Everything you need to know as Red Sox and Indians meet in Game 1

— -- The first step for the Boston Red Sox in David Ortiz's final postseason begins with a familiar foe in Cleveland Indians manager Terry Francona, who managed Big Papi to his first two World Series titles in 2004 and 2007. Who has the edge when the Red Sox-Indians ALDS matchup starts in Cleveland on Thursday night??

Go inside the numbers and matchups that will decide Game 1, and then go to the bottom of the page and vote for which team will win.

Inside the pitching matchup

When Porcello is on the mound: ?The Red Sox acquired Porcello from the Tigers for Yoenis Cespedes after the 2014 season, signed him to an $82.5 million extension ... and he promptly tanked in 2015, going 9-15 with a 4.92 ERA. It's been a different story in 2016; he's perhaps the Cy Young favorite after going 22-4 with a 3.15 ERA in a career-high 223 innings.

What led to the improvement? Porcello's strikeout rate is only 1 percent higher than last year, and while he did cut his walk rate to a career low, an ESPN stat we monitor called hard-hit average says Porcello basically gave up the same percentage of hard-hit balls: 15.5 percent in 2016 versus 14.4 percent in 2015. His batting average on balls in play, however, was dramatically lower, dropping from .333 to .269. He stranded more runners.

Porcello is known for his two-seam sinker, and Red Sox pitching coach Carl Willis has said Porcello got too reliant on his four-seam fastball but went back more to his two-seamer. ESPN data says he cut his fastball percentage from 47.6 percent last year to 21.1 percent and increased his sinker rate from 18.5 to 40.6 percent. Porcello also said he was getting off-balance over the rubber last year, which led to rushing his lower half and creating command issues.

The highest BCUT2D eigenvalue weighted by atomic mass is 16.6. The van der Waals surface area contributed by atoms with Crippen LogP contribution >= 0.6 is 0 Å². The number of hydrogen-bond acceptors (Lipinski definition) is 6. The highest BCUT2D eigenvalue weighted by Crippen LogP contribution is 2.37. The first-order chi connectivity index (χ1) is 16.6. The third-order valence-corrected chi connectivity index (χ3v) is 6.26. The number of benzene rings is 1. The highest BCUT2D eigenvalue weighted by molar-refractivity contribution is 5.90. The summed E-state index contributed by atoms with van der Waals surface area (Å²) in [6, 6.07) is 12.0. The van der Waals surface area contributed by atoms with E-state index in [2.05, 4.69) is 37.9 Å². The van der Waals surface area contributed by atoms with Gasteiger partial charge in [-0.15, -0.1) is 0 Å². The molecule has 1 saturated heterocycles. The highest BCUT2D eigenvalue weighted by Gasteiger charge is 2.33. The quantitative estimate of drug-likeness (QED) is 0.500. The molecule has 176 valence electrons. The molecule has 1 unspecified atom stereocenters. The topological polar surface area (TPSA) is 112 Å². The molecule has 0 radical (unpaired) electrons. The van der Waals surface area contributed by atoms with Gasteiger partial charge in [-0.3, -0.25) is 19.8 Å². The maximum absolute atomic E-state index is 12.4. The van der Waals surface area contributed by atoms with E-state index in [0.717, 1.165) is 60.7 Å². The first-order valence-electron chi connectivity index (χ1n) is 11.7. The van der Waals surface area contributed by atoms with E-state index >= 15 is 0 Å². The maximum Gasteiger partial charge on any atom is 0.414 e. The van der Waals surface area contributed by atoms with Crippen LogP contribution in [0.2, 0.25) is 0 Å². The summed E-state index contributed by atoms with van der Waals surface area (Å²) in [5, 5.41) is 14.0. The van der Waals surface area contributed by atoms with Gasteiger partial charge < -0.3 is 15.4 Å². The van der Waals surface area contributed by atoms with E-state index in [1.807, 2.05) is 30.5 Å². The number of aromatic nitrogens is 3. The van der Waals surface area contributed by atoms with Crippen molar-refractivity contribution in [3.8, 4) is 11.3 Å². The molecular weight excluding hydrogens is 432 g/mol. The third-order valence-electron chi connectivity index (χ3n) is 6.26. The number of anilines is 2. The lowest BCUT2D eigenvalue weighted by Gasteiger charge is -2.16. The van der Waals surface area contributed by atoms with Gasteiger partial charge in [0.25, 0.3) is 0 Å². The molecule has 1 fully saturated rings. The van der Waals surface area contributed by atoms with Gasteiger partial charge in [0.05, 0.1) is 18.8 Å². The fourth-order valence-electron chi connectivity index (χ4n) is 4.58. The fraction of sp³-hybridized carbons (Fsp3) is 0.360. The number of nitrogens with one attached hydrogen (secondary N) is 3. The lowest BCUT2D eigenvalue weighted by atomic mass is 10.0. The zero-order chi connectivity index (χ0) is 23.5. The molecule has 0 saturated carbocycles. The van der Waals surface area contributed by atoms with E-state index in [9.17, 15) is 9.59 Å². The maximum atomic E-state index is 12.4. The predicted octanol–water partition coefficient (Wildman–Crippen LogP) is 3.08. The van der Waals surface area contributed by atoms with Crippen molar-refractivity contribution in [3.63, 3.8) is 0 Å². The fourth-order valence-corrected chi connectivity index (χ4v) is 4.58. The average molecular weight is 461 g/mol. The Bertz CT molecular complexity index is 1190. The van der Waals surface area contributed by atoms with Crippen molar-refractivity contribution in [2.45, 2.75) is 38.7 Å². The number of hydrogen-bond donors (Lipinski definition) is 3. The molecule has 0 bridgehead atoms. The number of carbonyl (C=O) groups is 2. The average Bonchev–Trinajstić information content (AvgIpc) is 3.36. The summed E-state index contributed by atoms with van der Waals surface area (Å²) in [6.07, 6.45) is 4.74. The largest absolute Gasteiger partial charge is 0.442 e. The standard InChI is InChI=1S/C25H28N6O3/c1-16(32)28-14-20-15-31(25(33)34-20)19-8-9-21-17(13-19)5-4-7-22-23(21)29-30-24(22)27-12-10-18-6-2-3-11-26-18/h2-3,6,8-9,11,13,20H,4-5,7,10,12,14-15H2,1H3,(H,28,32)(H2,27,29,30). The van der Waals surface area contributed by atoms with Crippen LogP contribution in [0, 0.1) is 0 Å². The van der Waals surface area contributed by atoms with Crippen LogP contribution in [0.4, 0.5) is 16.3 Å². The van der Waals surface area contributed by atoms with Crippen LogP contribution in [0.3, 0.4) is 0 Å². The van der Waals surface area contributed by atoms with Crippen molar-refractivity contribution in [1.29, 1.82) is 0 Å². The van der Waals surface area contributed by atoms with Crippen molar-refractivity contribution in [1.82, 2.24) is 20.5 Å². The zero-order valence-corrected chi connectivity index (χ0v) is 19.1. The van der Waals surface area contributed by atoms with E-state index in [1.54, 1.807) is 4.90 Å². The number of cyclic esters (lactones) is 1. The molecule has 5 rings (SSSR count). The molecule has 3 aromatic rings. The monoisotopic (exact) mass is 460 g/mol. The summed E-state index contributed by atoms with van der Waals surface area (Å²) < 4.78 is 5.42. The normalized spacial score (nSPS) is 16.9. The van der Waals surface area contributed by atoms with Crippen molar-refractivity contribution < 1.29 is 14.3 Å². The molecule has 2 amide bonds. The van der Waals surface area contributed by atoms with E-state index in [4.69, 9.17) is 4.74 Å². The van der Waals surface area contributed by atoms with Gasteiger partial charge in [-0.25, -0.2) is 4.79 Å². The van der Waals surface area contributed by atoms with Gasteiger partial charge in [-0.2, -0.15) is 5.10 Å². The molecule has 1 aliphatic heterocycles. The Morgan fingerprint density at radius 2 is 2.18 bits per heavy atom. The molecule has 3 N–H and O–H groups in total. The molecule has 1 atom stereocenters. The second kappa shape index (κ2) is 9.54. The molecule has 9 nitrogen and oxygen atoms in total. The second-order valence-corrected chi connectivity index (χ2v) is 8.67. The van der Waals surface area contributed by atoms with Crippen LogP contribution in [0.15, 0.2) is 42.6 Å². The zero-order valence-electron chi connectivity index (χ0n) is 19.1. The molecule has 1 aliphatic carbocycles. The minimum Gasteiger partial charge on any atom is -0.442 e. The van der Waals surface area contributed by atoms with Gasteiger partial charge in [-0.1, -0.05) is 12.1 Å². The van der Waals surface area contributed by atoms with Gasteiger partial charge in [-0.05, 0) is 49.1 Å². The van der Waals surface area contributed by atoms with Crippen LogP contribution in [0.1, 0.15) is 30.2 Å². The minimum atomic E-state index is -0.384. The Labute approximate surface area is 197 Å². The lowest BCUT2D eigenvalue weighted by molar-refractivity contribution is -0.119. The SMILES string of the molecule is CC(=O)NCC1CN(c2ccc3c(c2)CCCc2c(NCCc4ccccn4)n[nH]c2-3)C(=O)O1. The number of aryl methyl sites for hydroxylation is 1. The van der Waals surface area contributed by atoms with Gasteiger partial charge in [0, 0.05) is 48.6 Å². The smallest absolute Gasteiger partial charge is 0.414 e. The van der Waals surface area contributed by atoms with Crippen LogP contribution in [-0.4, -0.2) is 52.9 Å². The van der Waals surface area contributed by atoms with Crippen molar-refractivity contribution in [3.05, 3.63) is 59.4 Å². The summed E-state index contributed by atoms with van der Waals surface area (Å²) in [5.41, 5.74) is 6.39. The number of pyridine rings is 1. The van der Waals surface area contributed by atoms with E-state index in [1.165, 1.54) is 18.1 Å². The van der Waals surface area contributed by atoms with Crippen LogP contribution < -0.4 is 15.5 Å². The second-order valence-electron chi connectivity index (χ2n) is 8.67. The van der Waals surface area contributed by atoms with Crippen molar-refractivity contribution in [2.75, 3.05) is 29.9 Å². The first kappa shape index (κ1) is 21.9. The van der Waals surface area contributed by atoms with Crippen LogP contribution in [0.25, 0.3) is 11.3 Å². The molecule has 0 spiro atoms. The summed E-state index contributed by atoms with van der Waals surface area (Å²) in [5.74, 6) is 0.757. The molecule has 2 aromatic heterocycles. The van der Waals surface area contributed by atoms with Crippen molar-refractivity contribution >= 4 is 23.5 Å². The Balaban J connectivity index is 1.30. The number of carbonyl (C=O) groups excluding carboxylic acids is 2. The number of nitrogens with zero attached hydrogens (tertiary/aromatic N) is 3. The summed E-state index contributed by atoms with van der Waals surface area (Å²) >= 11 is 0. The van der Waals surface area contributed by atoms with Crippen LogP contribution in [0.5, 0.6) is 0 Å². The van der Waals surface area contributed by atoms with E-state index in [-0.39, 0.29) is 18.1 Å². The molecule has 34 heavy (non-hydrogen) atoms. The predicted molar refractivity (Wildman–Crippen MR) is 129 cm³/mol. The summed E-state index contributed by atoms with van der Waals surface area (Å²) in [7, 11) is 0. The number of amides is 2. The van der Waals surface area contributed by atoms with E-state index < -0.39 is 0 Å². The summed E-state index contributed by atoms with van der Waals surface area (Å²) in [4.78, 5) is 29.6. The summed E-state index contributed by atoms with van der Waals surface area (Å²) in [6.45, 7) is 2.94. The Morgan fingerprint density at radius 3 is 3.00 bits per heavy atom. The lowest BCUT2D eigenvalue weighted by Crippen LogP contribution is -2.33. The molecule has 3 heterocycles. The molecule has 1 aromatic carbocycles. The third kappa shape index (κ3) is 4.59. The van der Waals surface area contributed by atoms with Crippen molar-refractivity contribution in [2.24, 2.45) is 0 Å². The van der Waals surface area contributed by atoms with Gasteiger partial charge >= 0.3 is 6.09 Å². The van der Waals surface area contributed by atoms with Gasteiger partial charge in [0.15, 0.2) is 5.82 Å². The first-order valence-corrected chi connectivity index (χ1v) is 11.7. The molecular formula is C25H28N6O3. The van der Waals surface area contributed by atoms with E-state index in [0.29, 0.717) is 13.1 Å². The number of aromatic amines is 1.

Anyway, his sinker isn't conventional, because he throws it in the middle of the strike zone, not down at the knees or below, relying more on movement than location. That's one reason he's not an extreme ground-ball pitcher -- he's about league average in that regard. In fact, he had the lowest ground-ball rate of his career at 44 percent. Beyond that, what makes him tough is that he also has a changeup, curveball and slider and throws them all from 12-14 percent of the time. His highest strikeout rate with any pitch actually came on his four-seamer, so he'll often pitch backward, starting off with the sinker or breaking balls and then climbing the ladder with the fastball. --? David Schoenfield

When Bauer is on the mound: Corey Kluber strained a groin in his final start, so the Indians will give Bauer the ball in the opener, with Kluber getting an extra day of rest and starting Game 2. Bauer actually began the season in the Indians' bullpen and didn't start until April 30, after Carlos Carrasco got injured for the first time. Bauer had a nice 10-start stretch through early July when he posted a 2.42 ERA, but he wasn't able to maintain that level and finished with a 4.26 ERA, including 6.39 in September.